Herndon Town Council Holds Community Roundtable

Herndon Town Council Holds Community Roundtable

Sparks of new concern amidst routine reassurances.

Herndon Town Council answers questions from the public at Community Roundtable #3, held Wed., Oct. 23.

Herndon Town Council answers questions from the public at Community Roundtable #3, held Wed., Oct. 23. Photo by Stephen Smith-Cobb

The Herndon Town Council hosted a Community Roundtable on Wednesday, Oct. 23, at Trinity Presbyterian Church in Herndon. Reported highlights included routine questions to council on the dates for existing projects, such as those to close on the property sale for the Downtown Redevelopment Project and its construction start, and to open the Herndon Metrorail Station. Lack of affordable housing and a perceived failure of the Herndon brand sparked new concerns.

At the informal venue, members of the Herndon Town Council engaged outside the traditional hearing forum of Town Council intended to obtain public testimony or comment before significant decisions are made. Instead, the venue utilized a round-robin, “what's on your mind” question and answer format.

Mayor Lisa C. Merkel, Vice Mayor Sheila Olem and Town Councilmembers, Bill McKenna, Jennifer Baker, Signe Friedrichs, Cesar del Aguila and Pradip Dhakal rotated in given groups to multiple tables where residents and business owners sat.

THE PUBLIC asked the mayor and councilmembers to comment on matters of concern to them and get answers.

In interviews after the event, Merkel and councilmembers shared what appeared to them most interested the residents and business owners, the best questions asked and their answers.

Mayor Merkel said people showed interest in the Downtown Redevelopment Project, Metrorail, connecting sidewalks and walkability. "Lots of the usual questions," she said. "It was nice to be able to point them to our pedestrian plan, which is on next week's Town Council Agenda and all of the information on our website about downtown."

McKenna said most of the questions were about the downtown development plan (yet to be executed) and the Herndon Metro Station. "People were asking when everything would be going in. The Metro questions were about ways to get to the Metro and what measures we were taking to make that happen."

Vice Mayor Sheila Olem said at one point she faced a question she could not accurately answer, how long the town had been working on the current Downtown Redevelopment Plan. Olem told those present if they provided her with their contact information; she would follow up. Olem said she did so, and received many kind remarks afterward.

"The burning question was when will the Downtown Redevelopment start," she said.

Friedrichs recounted the most interesting thing someone said to her was that they wanted people to know how much they loved Herndon Elementary School. "I loved being able to explain things I had not previously understood before coming to council," said Friedrichs. "Such as how development happens, how long the span of planning has to be for a town to experience successful planned growth, and how much people enjoy our town's comforts and community-oriented culture."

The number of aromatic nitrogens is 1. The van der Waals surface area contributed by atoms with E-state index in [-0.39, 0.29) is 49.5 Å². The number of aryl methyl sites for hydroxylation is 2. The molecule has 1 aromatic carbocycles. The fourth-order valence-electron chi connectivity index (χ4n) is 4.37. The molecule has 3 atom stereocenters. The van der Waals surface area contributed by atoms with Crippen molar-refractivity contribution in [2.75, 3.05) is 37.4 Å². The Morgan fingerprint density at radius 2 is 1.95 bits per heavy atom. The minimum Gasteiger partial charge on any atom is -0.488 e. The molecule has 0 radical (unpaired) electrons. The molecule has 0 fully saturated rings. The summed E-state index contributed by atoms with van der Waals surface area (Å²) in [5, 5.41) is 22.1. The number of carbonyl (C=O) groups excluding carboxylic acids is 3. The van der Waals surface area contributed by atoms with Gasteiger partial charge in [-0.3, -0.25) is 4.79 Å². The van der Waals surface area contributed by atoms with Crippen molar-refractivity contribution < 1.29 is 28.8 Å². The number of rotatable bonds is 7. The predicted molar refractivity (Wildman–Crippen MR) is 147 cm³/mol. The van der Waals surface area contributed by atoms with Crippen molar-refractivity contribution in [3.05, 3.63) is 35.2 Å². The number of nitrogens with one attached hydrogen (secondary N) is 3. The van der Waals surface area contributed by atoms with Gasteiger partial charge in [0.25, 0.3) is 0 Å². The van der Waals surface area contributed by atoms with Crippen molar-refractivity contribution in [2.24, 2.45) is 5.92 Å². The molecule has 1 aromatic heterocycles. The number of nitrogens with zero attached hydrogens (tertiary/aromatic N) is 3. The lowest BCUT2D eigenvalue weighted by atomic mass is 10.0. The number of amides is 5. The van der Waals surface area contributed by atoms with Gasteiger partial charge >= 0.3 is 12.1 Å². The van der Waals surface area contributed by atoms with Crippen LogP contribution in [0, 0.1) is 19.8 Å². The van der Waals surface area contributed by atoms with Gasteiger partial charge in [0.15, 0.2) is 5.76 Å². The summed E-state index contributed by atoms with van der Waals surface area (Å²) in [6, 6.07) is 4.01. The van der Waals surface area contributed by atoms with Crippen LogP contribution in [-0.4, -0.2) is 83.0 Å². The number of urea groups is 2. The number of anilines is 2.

THE QUESTIONS that commanded the most attention dealt with affordable housing or circled back to it, according to councilmember del Aguila. "The questions that dominated the night were about housing and why people and dollars would come to Herndon. On housing - people wanted to know how many units would be available for lower-income and workforce residents. They also wanted to know when the units would be available. Metro only came up when it was tied to housing," he said.

Del Aguila also noticed he stated people brought up Herndon’s current brand identity ("Next Generation Small Town) and its logo failed to define a shared vision and a plan to reach it. “There is a branding issue or lack of branding for Herndon... Why would families move here, schools, Metro, housing, arts, bike path, walkable community. ‘It's On’ as a brand has not made the impression it was meant to," recounted del Aguila from public input that evening.

Dhakal stated the best question from constituents during the roundtable discussions involved affordable housing and inquiry to specifics on what the Town Council was doing to address the lack of affordable housing in the town. "My answer ... was we are working on it. We just had a special (town council) work session (on Thursday, Oct. 17) dedicated to housing as a whole, and this was the first time in the town. We have so much to do just to catch up on Affordable and Workforce Housing. We are looking into all the possibilities and alternatives, including partnering with Fairfax county, partnering with other profit/nonprofit organizations like Cornerstones, changing the zoning ordinances, and adopting new zoning ordinances. This is a serious issue and needs to be addressed. We are working on it.”

The public can direct correspondence to the Mayor and Town Council to town.clerk@herndon-va.gov. Visit herndon-va.gov/departments/communications-economic-development/economic-development/town-brand for more information on economic development and brand.